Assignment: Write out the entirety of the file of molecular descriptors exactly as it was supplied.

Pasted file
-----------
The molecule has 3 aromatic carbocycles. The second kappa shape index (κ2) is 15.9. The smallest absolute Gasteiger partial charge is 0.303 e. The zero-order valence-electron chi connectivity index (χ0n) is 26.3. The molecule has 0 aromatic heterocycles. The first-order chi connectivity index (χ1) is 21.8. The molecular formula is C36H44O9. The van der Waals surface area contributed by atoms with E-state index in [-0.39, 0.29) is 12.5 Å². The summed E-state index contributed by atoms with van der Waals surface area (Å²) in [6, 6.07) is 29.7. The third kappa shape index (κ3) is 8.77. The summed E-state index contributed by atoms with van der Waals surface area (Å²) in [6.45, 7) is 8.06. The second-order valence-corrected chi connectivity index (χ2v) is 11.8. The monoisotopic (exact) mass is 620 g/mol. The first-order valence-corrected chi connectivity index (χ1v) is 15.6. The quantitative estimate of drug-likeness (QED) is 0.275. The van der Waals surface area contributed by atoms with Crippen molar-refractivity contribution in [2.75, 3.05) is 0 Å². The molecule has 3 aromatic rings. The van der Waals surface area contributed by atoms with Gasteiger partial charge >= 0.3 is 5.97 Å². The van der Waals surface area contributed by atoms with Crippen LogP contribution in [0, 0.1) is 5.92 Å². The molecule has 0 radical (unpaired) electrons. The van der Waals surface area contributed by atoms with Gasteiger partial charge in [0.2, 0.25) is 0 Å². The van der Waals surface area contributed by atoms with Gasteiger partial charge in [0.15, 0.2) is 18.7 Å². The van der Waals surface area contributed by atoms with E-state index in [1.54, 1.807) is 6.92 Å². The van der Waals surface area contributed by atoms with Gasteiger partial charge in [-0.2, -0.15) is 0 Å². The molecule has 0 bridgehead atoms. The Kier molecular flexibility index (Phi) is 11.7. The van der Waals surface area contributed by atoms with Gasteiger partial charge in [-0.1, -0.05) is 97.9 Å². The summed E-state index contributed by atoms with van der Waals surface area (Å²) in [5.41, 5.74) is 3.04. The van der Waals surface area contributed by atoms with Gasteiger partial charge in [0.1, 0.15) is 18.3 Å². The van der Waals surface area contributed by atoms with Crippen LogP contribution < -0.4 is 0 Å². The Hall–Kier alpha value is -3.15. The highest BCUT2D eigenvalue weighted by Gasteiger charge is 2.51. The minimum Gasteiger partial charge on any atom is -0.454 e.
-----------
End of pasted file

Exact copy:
The molecule has 3 aromatic carbocycles. The second kappa shape index (κ2) is 15.9. The smallest absolute Gasteiger partial charge is 0.303 e. The zero-order valence-electron chi connectivity index (χ0n) is 26.3. The molecule has 0 aromatic heterocycles. The first-order chi connectivity index (χ1) is 21.8. The molecular formula is C36H44O9. The van der Waals surface area contributed by atoms with E-state index in [-0.39, 0.29) is 12.5 Å². The summed E-state index contributed by atoms with van der Waals surface area (Å²) in [6, 6.07) is 29.7. The third kappa shape index (κ3) is 8.77. The summed E-state index contributed by atoms with van der Waals surface area (Å²) in [6.45, 7) is 8.06. The second-order valence-corrected chi connectivity index (χ2v) is 11.8. The monoisotopic (exact) mass is 620 g/mol. The first-order valence-corrected chi connectivity index (χ1v) is 15.6. The quantitative estimate of drug-likeness (QED) is 0.275. The van der Waals surface area contributed by atoms with Crippen molar-refractivity contribution in [2.75, 3.05) is 0 Å². The molecule has 3 aromatic rings. The van der Waals surface area contributed by atoms with Gasteiger partial charge >= 0.3 is 5.97 Å². The van der Waals surface area contributed by atoms with Crippen LogP contribution in [0, 0.1) is 5.92 Å². The molecule has 0 radical (unpaired) electrons. The van der Waals surface area contributed by atoms with Gasteiger partial charge in [0.2, 0.25) is 0 Å². The van der Waals surface area contributed by atoms with Gasteiger partial charge in [0.15, 0.2) is 18.7 Å². The van der Waals surface area contributed by atoms with E-state index in [1.54, 1.807) is 6.92 Å². The van der Waals surface area contributed by atoms with Gasteiger partial charge in [-0.2, -0.15) is 0 Å². The molecule has 0 bridgehead atoms. The Kier molecular flexibility index (Phi) is 11.7. The van der Waals surface area contributed by atoms with Gasteiger partial charge in [-0.1, -0.05) is 97.9 Å². The summed E-state index contributed by atoms with van der Waals surface area (Å²) in [5.41, 5.74) is 3.04. The van der Waals surface area contributed by atoms with Gasteiger partial charge in [0.1, 0.15) is 18.3 Å². The van der Waals surface area contributed by atoms with Crippen LogP contribution < -0.4 is 0 Å². The Hall–Kier alpha value is -3.15. The highest BCUT2D eigenvalue weighted by Gasteiger charge is 2.51. The minimum Gasteiger partial charge on any atom is -0.454 e.